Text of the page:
Serge de Bolotoff was born in Bulgaria 1888 and died in 1955. He claimed to be the fifth man to have flown an aeroplane and was an aviation pioneer (up to about 1919), who had ambitions to win the Daily Mail competition to be the first person to cross the English Channel. He was active in his field and argued in The Times, 21st December 1908, against Sir Henry Maxim's claims that aeroplanes could be used by an invading force (he argued they could not but had the potential to be deadly in other ways). In 1906 he designed a combined clutch and gear lever for automobiles, probably the first in a long line of engineering inventions.
He came to the UK with his mother, Maria the Princess Wiasemsky, and family, including his brother George with whom he went into business. It was through her that funds were secured to support the building of de Bolotoff's competition triplane in France - first flight at Châlons.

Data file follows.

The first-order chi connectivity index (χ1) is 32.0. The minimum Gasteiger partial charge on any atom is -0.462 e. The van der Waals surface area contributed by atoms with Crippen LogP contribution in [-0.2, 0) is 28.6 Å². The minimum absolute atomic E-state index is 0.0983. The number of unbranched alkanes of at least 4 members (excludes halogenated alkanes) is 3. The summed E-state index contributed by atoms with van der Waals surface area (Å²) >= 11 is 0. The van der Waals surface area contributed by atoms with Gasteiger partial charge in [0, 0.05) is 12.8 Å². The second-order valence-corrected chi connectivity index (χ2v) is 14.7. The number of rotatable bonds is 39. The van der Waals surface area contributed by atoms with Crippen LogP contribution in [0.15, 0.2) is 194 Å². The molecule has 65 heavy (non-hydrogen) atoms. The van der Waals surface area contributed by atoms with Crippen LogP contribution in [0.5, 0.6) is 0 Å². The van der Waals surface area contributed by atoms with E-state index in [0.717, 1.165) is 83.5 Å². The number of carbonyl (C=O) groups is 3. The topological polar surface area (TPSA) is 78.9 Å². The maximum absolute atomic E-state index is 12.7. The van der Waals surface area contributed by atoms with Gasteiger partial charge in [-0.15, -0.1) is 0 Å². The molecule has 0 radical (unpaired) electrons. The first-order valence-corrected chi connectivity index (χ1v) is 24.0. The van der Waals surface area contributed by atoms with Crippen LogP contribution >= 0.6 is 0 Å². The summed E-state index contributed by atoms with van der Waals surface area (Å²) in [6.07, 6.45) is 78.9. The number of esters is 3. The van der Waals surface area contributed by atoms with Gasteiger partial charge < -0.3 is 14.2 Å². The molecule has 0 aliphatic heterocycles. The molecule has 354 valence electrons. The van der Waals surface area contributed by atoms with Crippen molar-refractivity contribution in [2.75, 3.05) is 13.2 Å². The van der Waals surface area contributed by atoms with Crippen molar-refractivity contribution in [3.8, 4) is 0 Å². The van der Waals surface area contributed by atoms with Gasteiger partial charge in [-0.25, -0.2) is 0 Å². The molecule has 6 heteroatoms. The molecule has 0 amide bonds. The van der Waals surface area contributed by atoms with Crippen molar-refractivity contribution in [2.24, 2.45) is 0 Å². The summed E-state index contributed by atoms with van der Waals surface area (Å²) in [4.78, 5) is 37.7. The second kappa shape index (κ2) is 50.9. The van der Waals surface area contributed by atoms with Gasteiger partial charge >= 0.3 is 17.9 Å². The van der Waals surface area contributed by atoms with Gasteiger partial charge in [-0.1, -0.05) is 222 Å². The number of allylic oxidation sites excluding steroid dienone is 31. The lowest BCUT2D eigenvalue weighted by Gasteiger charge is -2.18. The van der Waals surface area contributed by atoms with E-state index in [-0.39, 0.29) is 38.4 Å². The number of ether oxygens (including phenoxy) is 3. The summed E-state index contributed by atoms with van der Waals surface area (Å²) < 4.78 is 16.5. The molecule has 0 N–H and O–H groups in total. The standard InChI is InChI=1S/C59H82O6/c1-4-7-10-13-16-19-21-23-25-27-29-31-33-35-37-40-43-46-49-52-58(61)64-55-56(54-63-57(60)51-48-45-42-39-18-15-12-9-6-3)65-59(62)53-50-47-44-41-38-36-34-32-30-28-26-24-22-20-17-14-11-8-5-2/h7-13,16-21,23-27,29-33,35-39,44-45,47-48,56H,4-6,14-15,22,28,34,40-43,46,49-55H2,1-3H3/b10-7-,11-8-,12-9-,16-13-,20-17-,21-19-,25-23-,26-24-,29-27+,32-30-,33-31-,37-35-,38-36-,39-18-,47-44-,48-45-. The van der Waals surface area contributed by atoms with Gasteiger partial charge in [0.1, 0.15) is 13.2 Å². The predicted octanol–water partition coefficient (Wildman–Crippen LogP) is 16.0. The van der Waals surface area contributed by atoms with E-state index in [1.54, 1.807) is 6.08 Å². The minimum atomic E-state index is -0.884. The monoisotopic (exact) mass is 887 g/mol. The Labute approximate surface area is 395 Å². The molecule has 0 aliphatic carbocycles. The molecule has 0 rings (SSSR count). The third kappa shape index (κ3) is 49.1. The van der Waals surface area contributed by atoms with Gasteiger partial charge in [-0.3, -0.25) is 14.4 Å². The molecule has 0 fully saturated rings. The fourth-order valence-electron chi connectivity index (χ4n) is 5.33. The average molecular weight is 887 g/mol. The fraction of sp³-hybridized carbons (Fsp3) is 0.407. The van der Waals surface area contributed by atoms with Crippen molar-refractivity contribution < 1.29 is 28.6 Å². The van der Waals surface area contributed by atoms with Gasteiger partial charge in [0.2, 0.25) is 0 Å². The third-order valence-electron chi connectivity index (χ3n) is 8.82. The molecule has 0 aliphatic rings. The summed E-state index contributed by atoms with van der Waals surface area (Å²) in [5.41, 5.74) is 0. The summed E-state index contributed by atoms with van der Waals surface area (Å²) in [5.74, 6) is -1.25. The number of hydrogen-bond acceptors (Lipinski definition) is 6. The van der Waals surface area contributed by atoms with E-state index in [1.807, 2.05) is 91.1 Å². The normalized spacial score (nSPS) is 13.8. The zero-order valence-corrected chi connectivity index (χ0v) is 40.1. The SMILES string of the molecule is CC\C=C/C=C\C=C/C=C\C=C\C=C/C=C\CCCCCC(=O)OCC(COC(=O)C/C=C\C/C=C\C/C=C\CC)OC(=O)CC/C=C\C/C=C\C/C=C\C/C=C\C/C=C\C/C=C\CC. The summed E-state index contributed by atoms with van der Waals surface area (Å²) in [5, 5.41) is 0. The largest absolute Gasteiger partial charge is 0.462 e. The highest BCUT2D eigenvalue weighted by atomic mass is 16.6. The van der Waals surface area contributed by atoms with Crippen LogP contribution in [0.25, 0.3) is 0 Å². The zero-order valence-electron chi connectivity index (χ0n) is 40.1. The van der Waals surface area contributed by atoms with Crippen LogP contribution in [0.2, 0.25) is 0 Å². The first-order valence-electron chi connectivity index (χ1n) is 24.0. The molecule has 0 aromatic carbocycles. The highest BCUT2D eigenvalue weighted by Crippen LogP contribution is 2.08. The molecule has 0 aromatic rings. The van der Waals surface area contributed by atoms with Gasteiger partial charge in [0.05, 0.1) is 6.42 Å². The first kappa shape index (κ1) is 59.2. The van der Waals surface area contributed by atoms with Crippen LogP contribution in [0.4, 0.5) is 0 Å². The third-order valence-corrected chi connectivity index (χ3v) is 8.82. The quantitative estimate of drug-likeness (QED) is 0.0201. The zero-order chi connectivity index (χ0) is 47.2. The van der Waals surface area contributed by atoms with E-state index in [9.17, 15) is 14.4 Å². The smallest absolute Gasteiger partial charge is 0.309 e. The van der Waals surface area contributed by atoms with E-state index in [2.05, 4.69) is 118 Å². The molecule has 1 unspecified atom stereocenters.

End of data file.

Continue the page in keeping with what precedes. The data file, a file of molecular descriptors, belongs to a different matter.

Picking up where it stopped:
Robert Mond and de Bolotoff had gone into partnership in 1913, producing Voisin style triplanes and then a two seater known as the De Bolotoff SDEB 14, the failure of which led to the severing of their contact in 1919 and the collapse of the de Bolotoff Aeroplane Works. It is unclear, if this is the same outfit as the Bolotoff Company which was headed by Serge and George de Bolotoff and had manufactured munitions for the Russian Government during the First World War and had worked with the Ministry of Munitions.
Serge de Bolotoff married Rosalie Selfridge, daughter of Harry Gordon Selfridge on 7th August 1918; they had one daughter, Tatiana, in 1919. Harry, Serge and Rosalie lived together after Harry was ousted from Selfridges department store.